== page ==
Anyway, I’m writing to you today because (I’m sorry for the inconvenience of having to explain this to you, but I can assure you your business is very valuable to me), I’m having some trouble getting approval for a Payroll Protection Program (PPP) loan from your bank.
Like a great customer, and longtime friend (duh), I was first in line to apply for the loan. After you opened up the loan application close to two hours after you said you would, I had submitted my information. Two days later, you prompted me to upload my supporting documents.
Like one of your kids, I knew I must’ve made you proud with being so prompt and astute.
And then…silence. For two weeks. Your website thanked me for my patience (it’s like you can read minds), and then like the NBA season, all of the money was gone. The SBA announced that all of the loan money had been given out and you were still ‘processing my application.’
But just as I was about to lose hope, you sent me an email. I knew you wouldn’t let me down, not my bank! Instead, I was confused.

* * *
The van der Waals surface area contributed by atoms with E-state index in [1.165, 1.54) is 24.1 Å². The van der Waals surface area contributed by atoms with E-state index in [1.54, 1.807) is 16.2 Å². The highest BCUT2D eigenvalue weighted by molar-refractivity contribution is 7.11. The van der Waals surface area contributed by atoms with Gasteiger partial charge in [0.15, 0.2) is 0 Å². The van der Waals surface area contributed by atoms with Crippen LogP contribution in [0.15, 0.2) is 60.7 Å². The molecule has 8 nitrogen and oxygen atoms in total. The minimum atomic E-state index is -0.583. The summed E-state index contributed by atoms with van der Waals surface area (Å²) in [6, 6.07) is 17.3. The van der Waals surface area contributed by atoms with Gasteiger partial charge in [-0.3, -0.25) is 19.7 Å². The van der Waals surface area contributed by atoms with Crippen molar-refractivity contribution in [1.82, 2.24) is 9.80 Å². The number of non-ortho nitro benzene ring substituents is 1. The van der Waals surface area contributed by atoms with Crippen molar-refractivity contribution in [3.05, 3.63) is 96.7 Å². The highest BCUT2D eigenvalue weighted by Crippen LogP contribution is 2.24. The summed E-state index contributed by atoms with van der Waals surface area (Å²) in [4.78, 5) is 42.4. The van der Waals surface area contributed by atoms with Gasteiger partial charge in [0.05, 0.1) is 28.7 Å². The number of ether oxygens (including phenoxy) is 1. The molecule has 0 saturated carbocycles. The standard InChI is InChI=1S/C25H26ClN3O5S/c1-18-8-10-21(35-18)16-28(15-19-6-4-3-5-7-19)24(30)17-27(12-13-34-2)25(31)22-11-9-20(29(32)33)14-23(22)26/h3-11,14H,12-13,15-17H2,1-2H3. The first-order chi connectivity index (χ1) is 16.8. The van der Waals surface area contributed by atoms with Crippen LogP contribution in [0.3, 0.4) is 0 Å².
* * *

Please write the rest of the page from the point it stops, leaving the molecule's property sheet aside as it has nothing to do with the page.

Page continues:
“We haven’t received all of your loan application documents;” that was the subject line of your email.
Confused — since I went through the list line-by-line and uploaded my documents accordingly — I opened the email, which gave such specific feedback as “our files show you need to provided additional information for us to move forward.”
Ah, perfect, clear as mud.
Now, I hope you can understand what a pickle this put me in. On one hand, I’m a loyal customer who dutifully got his paperwork together within an hour of you opening your loan program.
On another, I’m an ailing small business owner with real, present concerns about his ability to operate as usual.
Naturally, I called you. As I sat on hold for two hours, I was soothed by the frequent, automated words of encouragement from an undoubtedly white woman from the midwest. Very helpful woman! You should hire her to answer calls sooner and give other commands besides “please drag your broke ass over to our app.”
Two hours later, I was fortunate to get a kind woman on the phone. Sweet and gentle, you had locked her and every other employee from accessing any of the files I allegedly uploaded incorrectly. I was told that no one at Bank of America besides the so-called loan processors (who at this very moment are locked in their paneled basements and kept from human contact) can tell me anything, and since they’re not allowed to talk with their mouths or type with their hands, that means no one can tell me anything.